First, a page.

Perceived social support before and after bariatric surgery: association with depression, problematic eating behaviors, and weight outcomes
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Engaging in a healthy lifestyle after bariatric surgery is essential to optimize and sustain weight loss in the long term. There is promising evidence that social support of patients who undergo bariatric surgery plays an important role in promoting a better quality of life and adherence to the required behavioral changes and medical appointments. This study sought to investigate: (a) if post-operative patients experience different levels of perceived social support compared to pre-operative patients; (b) correlations between perceived social support, depression, disordered eating, and weight outcomes; (c) if social support is a moderator between psychological distress, and disordered eating behavior and weight outcomes.
A group of 65 patients assessed pre-surgery and another group of 65 patients assessed post-surgery (M = 26.12; SD 7.97 months since surgery) responded to a set of self-report measures assessing social support, eating disorder psychopathology, disordered eating, and depression.
Greater social support was associated with lower depression, emotional eating, weight and shape concerns, and greater weight loss in pre- and post-surgery groups. Social support was found to be a moderator between different psychological/weight variables but only for the post-surgery group: the relation between depression and eating disorder psychopathology or weight loss was significant for patients scoring medium to high level is social support; the relation between grazing and weight regain was significant for patients scoring medium to low levels of social support.
The associations found between perceived social support and depression, disordered eating and weight outcomes highlight the importance of considering and working with the social support network of patients undergoing bariatric surgery to optimize treatment outcomes.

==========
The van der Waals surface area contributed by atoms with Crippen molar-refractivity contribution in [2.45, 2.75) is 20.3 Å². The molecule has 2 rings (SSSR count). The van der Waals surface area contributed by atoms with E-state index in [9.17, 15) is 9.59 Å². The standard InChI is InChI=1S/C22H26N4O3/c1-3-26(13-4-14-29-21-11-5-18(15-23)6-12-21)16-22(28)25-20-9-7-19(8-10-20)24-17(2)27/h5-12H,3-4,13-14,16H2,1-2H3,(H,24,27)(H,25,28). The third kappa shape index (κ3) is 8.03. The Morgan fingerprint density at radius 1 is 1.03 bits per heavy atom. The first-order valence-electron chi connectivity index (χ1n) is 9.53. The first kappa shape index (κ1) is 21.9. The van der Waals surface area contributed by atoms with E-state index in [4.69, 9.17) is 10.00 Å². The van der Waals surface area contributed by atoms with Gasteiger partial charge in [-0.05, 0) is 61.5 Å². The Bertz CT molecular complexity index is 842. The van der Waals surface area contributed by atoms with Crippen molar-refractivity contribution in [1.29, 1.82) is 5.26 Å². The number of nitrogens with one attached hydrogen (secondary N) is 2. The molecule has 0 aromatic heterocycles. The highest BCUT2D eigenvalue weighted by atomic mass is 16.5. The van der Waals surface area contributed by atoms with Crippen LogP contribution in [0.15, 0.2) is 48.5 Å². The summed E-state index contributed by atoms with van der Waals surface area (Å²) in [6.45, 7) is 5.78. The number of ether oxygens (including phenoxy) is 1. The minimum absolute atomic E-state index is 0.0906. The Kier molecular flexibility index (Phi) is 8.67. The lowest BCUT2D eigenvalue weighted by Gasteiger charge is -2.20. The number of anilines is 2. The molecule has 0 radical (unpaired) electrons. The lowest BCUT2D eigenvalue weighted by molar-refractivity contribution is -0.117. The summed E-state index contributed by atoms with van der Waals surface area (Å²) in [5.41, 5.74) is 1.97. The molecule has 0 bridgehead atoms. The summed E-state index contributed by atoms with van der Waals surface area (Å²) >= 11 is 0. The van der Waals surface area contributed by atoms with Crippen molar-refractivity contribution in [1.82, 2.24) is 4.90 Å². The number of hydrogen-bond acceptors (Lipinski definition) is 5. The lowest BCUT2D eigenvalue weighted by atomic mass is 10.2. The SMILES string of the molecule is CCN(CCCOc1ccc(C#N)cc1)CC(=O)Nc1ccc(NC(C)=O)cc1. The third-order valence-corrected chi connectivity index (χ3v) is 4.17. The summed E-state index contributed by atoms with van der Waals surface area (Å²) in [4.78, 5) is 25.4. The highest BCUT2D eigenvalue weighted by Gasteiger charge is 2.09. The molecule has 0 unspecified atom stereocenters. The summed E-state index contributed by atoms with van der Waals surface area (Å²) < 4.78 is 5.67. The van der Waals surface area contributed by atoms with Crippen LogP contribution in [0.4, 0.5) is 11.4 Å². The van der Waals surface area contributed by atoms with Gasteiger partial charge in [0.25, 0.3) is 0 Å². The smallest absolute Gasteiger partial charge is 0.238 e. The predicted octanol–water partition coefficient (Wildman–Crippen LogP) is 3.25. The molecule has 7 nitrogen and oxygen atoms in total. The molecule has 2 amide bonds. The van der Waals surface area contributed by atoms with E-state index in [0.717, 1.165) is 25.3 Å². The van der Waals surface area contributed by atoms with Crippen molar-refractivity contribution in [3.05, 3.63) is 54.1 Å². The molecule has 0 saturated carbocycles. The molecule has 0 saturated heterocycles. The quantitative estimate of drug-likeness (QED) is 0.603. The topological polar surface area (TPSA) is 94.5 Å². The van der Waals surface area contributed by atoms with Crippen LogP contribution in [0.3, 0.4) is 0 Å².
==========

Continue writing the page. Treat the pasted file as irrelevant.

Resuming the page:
Level of Evidence Level III: case-control study.
KeywordsBariatric surgery Social support Depression Grazing Weight and shape concern
The authors wish to acknowledge Dr. Isabel Brandão and the AMTCO group (Avaliação Multidisciplinar do Tratamento Cirúrgico da Obesidade) at the Hospital of São João, Porto, for facilitating access to the patients and conducting the multidisciplinary treatment as usual of the participants of this study.
This study was partially conducted at Psychology Research Centre (PSI/01662), University of Minho, and supported by the Portuguese Foundation for Science and Technology and the Portuguese Ministry of Science, Technology and Higher Education through national funds, and co-financed by FEDER through COMPETE2020 under the PT2020 Partnership Agreement (POCI-01-0145-FEDER-007653), by the following grants to Eva Conceição (IF/01219/2014 and POCI-01-0145-FEDER-028209), and doctoral scholarship to Ana Pinto-Bastos (SFRH/BD/104159/2014) and to Sofia Ramalho (SFRH/BD/104182/2014), and post-doctoral grant to Ana R. Vaz (SFRH/BPD/94490/2013). The funding body had no role in the design, collection, analysis, and interpretation of data; the writing of the manuscript; or the decision to submit the manuscript for publication.
Compliance with ethical standards
Conflict of interest
The authors declare that they have no conflict of interest.
All procedures performed in studies involving human participants were in accordance with the ethical standards of the institutional and/or national research committee and with the 1964 Helsinki declaration and its later amendments or comparable ethical standards.
Informed consent was obtained from all individual participants included in the study.
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